System of measurement – Basic units in SI system
Systems of Measurement
A system of measurement is a collection of units of measurement and rules relating them to each other. Systems of measurement have historically been important, regulated and defined for the purposes of science and commerce. Systems of measurement in modern use include the metric system, the imperial system, and United States customary units.
Types of measurement systems
a) FPS System: In this system, the units of length, mass, time, temperature are Foot (or Yard), Pound (or Slug), Second, Rankine (or Fahrenheit) respectively. It is common in English speaking countries and is developed by Britain.
b) Metric System: It is a decimal system of weight & measurement is based on the Metre as the unit of length. It was first used in France. Its basic unit is Metre.
CGS prescribes Centimetre, Gram, Second for length, weight & time respectively.
MKS prescribes Metre, Kilogram, Second for length, weight & time respectively.
MKSA (Giorgi) system added Ampere, the unit of electrical current to MKS system.
c) SI system: In 1960, General Conference on Weights & Measures (CGPM) formally gave the MKSA, the title ‘’Systems International d’ unites’’ with the abbreviation ‘SI’ (also called as International System of units). In SI, the main departure from the traditional metric system is the use of ‘Newton’ as the unit of Force. India by Act of Parliament No.89, 1956 switched over to SI system.
Basic units in SI system
1) For Length : Metre (m) which is equal to 1650763.73 wavelengths in vacuum of the red-orange radiation corresponding to the transition between the levels 2p10 & 5d5 of the krypton-86 atom. (Definition by wavelength standard)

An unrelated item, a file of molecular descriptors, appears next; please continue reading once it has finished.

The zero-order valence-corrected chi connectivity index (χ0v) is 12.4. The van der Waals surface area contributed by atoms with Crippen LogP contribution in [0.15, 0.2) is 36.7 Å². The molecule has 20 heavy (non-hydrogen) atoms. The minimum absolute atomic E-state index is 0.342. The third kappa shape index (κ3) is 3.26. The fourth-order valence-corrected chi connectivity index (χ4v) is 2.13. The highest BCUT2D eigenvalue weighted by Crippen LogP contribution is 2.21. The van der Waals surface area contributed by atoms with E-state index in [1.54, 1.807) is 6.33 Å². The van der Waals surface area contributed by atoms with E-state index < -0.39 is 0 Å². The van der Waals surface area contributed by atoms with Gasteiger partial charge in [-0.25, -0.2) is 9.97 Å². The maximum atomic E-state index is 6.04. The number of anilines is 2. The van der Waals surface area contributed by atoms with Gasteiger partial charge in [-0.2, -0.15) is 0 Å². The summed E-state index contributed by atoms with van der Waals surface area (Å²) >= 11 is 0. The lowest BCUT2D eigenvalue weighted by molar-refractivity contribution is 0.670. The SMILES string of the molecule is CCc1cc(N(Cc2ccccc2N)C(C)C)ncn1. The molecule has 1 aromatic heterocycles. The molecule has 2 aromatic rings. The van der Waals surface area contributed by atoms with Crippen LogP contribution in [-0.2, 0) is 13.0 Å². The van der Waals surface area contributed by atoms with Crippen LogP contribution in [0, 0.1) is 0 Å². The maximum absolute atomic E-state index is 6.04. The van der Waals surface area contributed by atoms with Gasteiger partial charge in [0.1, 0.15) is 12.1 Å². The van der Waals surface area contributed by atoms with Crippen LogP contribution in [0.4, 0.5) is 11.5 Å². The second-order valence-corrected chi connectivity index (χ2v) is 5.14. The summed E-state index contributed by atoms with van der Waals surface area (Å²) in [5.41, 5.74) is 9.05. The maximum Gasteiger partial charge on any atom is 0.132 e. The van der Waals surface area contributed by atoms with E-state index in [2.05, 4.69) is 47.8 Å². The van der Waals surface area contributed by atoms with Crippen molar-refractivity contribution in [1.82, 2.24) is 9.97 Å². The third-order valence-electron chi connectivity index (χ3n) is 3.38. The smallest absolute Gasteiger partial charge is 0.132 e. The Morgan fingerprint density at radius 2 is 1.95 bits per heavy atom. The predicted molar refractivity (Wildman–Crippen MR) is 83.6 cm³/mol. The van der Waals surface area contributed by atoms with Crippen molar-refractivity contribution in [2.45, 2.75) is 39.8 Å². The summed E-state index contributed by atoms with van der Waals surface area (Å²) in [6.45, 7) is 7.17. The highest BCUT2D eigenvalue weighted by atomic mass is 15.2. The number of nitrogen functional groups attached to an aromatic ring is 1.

By Line standard, Metre is the distance between the axes of two lines engraved on a polished surface of the Platinum – Iridium bar ‘M’ (90% platinum & 10% iridium) kept at Bureau of Weights & Measures (BIPM) at Sevres near Paris at 0C, the bar kept under normal atmospheric pressure, supported by two rollers of at least 1 cm diameter symmetrically situated in the same horizontal plane at a distance of 588.9 mm (Airy points) so as to give minimum deflection.
2) For Mass: Kilogram (kg) which is equal to the mass of International prototype of the kilogram.
3) For Time : Second (s) which is equal to the duration of 9192631770 periods of the radiation corresponding to the transition between the hyper fine levels of the ground state of the Caesium 133 atom.
4) For Current : Ampere (A) is that constant current which, if maintained in two straight parallel conductors of infinite length of negligible circular cross section & placed one metre apart in vacuum would produce between these conductors, a force equal to 2 x 10-7 Newton per unit length.
5) For Temperature: Kelvin (K) is the fraction 1/273 of thermodynamic temperature of the triple point of water.
6) For Luminous intensity: Candela (cd) is the luminous intensity in the perpendicular direction of a surface of 1/6,00,000 m2 of a black body at the temperature of freezing platinum under a pressure of 101325 N/m2.
7) For amount of substance: Mole (mol) is the amount of substance of a system which contains as many elementary entities as there are atoms in 0.012 kg of Carbon-12.
Supplementary SI units:
1) For Plane angle: Radian (rad)
2) For Solid angle: Steradian (sr)
Derived SI units:
1) For Frequency: Hertz (1 Hz = 1 cycle per second)
2) For Force: Newton (1 N = 1 kg-m/s2)
3) For Energy: Joule (1 J = 1 N-m)
4) For Power: Watt (1 W = 1 J/s)
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